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City sets global precedent with weekly car ban that closes several roads: 'It's really important'

"There's something about the tranquility and how it frees you. You can really feel it."

"There's something about the tranquility and how it frees you. You can really feel it."

Photo Credit: iStock

A 1974 protest against cars inspired the citizens of Bogotá, Colombia, to take back their streets every Sunday and on public holidays from 7 a.m. to 2 p.m. 

The Guardian reported about the Ciclovía event, which closes the city's biggest streets to vehicles but leaves them open for cyclists, skaters, and pedestrians. Ciclovía is a nonprofit citizen movement with an average of 1.5 million users, according to the Colombian government's website. 

"It's not just about the body, exercise, or health," one long-term Ciclovía cyclist said, per the Guardian. "It's about the mind and the soul, too. Breaking up the monotony, the stress of work, the hostility of all the cars, and the chaos. There's something about the tranquility and how it frees you. You can really feel it."

Other Ciclovía participants describe car-free streets as building community by gathering together, overcoming inequality through inclusivity, and changing people's perceptions of their urban spaces. 

The Guardian reported that people who use Ciclovía are twice as likely to bike at other times of the week, even when the event is not in progress. The effect is most pronounced among women who overcome their safety concerns about cycling and feel more comfortable biking the streets.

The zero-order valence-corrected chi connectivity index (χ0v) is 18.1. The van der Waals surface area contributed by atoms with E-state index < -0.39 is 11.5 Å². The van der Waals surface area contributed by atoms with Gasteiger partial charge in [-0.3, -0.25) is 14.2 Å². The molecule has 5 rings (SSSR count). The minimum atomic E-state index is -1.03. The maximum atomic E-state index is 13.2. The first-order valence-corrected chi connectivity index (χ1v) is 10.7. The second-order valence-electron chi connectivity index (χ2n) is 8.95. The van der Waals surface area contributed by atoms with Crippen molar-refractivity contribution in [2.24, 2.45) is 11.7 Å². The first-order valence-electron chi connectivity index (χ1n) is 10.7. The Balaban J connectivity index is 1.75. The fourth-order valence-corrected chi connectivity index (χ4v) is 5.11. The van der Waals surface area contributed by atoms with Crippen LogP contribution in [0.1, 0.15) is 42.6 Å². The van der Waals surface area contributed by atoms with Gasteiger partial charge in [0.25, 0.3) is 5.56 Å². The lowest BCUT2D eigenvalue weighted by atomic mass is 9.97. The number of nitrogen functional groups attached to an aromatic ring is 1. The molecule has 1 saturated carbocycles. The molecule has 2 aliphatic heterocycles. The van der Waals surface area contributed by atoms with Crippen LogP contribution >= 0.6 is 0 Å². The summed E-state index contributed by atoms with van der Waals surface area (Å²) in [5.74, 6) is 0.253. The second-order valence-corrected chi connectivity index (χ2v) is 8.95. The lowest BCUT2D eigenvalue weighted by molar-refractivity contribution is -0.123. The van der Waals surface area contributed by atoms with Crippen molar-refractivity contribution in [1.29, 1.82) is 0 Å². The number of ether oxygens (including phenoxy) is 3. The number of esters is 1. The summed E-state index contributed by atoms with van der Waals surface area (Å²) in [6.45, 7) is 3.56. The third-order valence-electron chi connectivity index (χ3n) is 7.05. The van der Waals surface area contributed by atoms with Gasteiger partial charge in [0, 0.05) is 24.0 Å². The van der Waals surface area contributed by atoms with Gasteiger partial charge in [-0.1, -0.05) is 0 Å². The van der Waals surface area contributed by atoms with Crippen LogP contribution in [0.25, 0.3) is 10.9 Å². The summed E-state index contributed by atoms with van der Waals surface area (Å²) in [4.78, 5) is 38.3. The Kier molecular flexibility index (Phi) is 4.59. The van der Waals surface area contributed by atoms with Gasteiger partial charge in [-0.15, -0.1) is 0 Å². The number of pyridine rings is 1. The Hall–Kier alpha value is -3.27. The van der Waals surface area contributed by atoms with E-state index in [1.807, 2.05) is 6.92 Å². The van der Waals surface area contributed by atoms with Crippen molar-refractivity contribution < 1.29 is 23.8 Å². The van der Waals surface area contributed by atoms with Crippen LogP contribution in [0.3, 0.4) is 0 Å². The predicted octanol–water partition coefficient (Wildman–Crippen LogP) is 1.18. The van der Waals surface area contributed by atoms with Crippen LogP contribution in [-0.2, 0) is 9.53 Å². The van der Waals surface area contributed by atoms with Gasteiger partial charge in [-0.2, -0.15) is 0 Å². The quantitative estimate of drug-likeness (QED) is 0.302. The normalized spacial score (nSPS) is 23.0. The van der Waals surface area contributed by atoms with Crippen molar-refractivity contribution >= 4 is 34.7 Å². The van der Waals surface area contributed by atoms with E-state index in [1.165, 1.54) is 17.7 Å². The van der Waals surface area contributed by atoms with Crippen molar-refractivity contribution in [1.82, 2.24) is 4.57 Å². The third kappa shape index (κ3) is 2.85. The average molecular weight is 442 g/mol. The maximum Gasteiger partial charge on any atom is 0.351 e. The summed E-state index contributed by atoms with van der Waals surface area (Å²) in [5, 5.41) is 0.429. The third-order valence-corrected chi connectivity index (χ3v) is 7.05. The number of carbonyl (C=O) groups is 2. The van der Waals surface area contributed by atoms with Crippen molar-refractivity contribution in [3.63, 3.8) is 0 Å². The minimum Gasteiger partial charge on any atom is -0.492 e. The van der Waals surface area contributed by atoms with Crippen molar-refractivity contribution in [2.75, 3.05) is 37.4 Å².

According to the Guardian, city planner Gil Peñalosa said: "It's got to be one of the best exports to come out of the country."

Beyond the personal and community effects of Ciclovía, there are environmental benefits, too. 

Bogotá is notorious for its air pollution, but pollution and noise levels drop dramatically during Ciclovía. 

"It's really important to reduce these harmful chemicals, as when people exercise, they pull more air into their lungs. But it's also a big contribution to climate change, as for 52 days a year, plus public holidays, the air pollution plummets," said Olga Lucia Sarmiento, School of Medicine professor at Bogotá's Andes University, per the Guardian. 

Regardless of where you live, swapping out your car can profoundly impact the planet, as you reduce traffic congestion and air pollution. By eliminating the cultural barriers and safety concerns around biking, cities can promote healthier citizens in a healthier environment. 

Other cities, such as Buenos Aires and Bengaluru, now have similar initiatives as part of their plans to combat rising global temperatures, as the Guardian noted.  

"What [is] the likelihood of having something like this in London?" one Redditor commented on a post about the news. "Would be amazing." 

Another Reddit commenter wondered: "Why don't they go ahead and make it permanent instead of once a week?"

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